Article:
A very wise friend once said to me: “At this moment in time, you are exactly where you planned to be. This is what you wanted. This is what you worked hard for. This is your great accomplishment.”
You might be able to imagine that my very first reaction to this statement was one of utter denial. I had no money, I was deep in debt, struggling to make ends meet, etc. How would any sane individual purposely plan for the life I had constructed for myself? But, over time, as I began to accept the notion that I, and only I, was responsible for the life I had created, I began to accept that he was right. Unless you are prone to passing the buck, like it or not, your life is the life you have made.
I’ll tell you a secret. Forty-five years ago, I suffered from alcoholism and prescription drug addiction. That all ended for good on May 7, 1977, but that’s another story. Sometime in the seventies, in the middle of all of this, I developed several debilitating phobias. This is common in most people suffering from addiction. One of which was the fear of flying. It wasn’t so much the flying that bothered me, it was the fear of being confined in any small space, whether it be a room, an elevator or locked inside the belly of an airplane. Consequently, I had the tendency to avoid any situation where I might not be able to leave quickly in the case of a panic attack, and that included motion picture theaters. As an example, if I was ever convinced to attend a movie, it became a necessity that I sit in an aisle seat, so that I could escape in the case of a sudden panic attack.
Soon after my permanent recovery from my addictions, it became necessary for me to fly with my colleagues on a business trip. I had only 14 days to prepare. Even though I had physically recovered from my illness, my phobias remained, as I had yet to deal with them.
I had no alternative but to attempt to eliminate these phobias through a technique I had subsequently learned through research and attending seminars. The technique I was able to use resulted in the elimination of not only my phobias, but led to the creation of a successful computer business that continues to support me to this day.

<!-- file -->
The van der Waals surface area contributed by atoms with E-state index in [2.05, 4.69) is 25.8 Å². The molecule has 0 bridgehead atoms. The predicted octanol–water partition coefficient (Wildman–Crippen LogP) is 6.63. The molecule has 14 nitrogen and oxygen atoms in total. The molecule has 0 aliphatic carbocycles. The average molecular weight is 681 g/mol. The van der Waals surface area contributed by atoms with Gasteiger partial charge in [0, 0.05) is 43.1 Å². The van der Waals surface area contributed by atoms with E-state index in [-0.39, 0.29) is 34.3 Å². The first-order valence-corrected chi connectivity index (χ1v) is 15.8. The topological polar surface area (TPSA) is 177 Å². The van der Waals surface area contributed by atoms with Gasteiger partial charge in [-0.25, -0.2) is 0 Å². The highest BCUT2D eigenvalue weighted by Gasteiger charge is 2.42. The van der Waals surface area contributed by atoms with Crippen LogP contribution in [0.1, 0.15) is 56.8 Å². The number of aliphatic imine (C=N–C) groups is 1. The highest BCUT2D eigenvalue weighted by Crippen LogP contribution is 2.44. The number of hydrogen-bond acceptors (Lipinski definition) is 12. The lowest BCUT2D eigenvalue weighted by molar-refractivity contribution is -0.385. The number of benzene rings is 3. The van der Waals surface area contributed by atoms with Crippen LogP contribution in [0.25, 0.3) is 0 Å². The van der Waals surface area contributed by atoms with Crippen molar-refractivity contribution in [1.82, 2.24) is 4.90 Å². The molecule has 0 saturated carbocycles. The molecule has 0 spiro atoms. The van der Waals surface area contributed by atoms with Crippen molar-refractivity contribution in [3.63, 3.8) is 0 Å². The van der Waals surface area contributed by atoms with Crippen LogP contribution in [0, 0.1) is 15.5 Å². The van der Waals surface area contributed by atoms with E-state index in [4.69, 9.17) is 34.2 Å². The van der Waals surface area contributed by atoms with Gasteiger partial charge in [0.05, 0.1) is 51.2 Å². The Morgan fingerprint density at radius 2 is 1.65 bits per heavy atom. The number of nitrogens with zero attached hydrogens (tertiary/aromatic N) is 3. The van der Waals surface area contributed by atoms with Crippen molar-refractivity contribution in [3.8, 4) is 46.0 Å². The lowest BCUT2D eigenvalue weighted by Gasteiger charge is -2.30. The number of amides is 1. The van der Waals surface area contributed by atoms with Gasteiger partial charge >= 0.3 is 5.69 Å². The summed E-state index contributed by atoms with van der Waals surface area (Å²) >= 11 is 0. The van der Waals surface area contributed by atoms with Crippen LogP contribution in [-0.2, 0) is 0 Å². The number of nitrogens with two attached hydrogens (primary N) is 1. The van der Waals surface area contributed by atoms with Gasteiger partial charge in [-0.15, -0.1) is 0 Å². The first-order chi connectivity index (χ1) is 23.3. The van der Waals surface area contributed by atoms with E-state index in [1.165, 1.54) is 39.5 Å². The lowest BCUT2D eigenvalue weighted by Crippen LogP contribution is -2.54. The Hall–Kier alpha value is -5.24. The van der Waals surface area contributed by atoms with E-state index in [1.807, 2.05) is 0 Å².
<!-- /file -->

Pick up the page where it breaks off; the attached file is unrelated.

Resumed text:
Many times throughout our lives, we miss all sorts of opportunities due to ungrounded assumptions that continue to control our lives, even though we know them to be false. Mostly the results are minor, but sometimes they can be quite debilitating and derail all of our hopes for success.
Had I allowed my phobias to continue to control my life, the least of my problems would have been the loss of that particular job. I could have gotten another job. Had I not made deliberate changes, looking back 38 years, I can see where my life would have been completely ruined for many reasons.
Severely debilitating phobias are one thing, however those that are not so severe, by virtue of their numbers, can add up to severe consequences. For example, the ‘fear of change’ is both widespread and subtle. Its most common effect is that it stops us from making any decisions at all, and as far as our careers or businesses are concerned, it can become the most dangerous phobia of them all.
Once a phobia takes root in your mind, it prevents you from thinking outside of the box. Put another way, it virtually paralyzes your senses. It’s often been said that humans are creatures of habit. We develop habits to sustain stability in our lives. When we allow a phobia, any phobia to become part of our habits, we are putting shackles on our ability to grow. As the world around us grows, we remain static, and consequently, we are left behind.